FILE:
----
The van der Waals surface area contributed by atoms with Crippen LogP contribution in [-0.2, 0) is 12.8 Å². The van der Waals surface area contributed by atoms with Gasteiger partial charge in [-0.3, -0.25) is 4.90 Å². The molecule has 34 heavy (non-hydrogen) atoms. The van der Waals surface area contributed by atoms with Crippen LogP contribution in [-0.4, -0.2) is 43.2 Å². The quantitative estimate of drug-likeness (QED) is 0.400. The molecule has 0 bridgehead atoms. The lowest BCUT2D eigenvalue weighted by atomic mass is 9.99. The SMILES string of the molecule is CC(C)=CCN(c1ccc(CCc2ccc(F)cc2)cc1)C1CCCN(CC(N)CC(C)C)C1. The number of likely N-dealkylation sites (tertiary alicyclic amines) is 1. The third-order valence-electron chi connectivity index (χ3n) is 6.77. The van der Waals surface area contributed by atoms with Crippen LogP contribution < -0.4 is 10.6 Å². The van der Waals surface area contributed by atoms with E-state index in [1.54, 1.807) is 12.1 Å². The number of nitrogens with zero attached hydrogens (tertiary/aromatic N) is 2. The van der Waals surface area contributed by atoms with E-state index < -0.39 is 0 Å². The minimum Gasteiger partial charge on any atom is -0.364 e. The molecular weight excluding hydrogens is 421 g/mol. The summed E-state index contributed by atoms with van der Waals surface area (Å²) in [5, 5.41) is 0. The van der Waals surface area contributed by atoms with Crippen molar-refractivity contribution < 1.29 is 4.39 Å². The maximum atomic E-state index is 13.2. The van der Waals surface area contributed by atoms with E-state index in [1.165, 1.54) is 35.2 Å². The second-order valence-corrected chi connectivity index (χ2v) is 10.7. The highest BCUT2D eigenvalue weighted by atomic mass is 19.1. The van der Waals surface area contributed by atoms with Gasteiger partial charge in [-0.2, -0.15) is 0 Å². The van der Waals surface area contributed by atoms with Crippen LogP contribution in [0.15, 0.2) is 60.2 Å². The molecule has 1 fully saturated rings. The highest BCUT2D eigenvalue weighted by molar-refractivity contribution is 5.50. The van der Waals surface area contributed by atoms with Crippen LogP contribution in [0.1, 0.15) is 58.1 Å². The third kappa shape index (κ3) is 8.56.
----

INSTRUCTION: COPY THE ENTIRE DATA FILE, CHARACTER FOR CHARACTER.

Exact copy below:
The van der Waals surface area contributed by atoms with Crippen LogP contribution in [-0.2, 0) is 12.8 Å². The van der Waals surface area contributed by atoms with Gasteiger partial charge in [-0.3, -0.25) is 4.90 Å². The molecule has 34 heavy (non-hydrogen) atoms. The van der Waals surface area contributed by atoms with Crippen LogP contribution in [-0.4, -0.2) is 43.2 Å². The quantitative estimate of drug-likeness (QED) is 0.400. The molecule has 0 bridgehead atoms. The lowest BCUT2D eigenvalue weighted by atomic mass is 9.99. The SMILES string of the molecule is CC(C)=CCN(c1ccc(CCc2ccc(F)cc2)cc1)C1CCCN(CC(N)CC(C)C)C1. The number of likely N-dealkylation sites (tertiary alicyclic amines) is 1. The third-order valence-electron chi connectivity index (χ3n) is 6.77. The van der Waals surface area contributed by atoms with Crippen LogP contribution < -0.4 is 10.6 Å². The van der Waals surface area contributed by atoms with E-state index in [1.54, 1.807) is 12.1 Å². The number of nitrogens with zero attached hydrogens (tertiary/aromatic N) is 2. The van der Waals surface area contributed by atoms with E-state index < -0.39 is 0 Å². The minimum Gasteiger partial charge on any atom is -0.364 e. The molecular weight excluding hydrogens is 421 g/mol. The summed E-state index contributed by atoms with van der Waals surface area (Å²) in [5, 5.41) is 0. The van der Waals surface area contributed by atoms with Crippen molar-refractivity contribution < 1.29 is 4.39 Å². The maximum atomic E-state index is 13.2. The van der Waals surface area contributed by atoms with E-state index in [1.165, 1.54) is 35.2 Å². The second-order valence-corrected chi connectivity index (χ2v) is 10.7. The highest BCUT2D eigenvalue weighted by atomic mass is 19.1. The van der Waals surface area contributed by atoms with Gasteiger partial charge in [-0.2, -0.15) is 0 Å². The van der Waals surface area contributed by atoms with Crippen LogP contribution in [0.15, 0.2) is 60.2 Å². The molecule has 1 fully saturated rings. The highest BCUT2D eigenvalue weighted by molar-refractivity contribution is 5.50. The van der Waals surface area contributed by atoms with Crippen LogP contribution in [0.1, 0.15) is 58.1 Å². The third kappa shape index (κ3) is 8.56.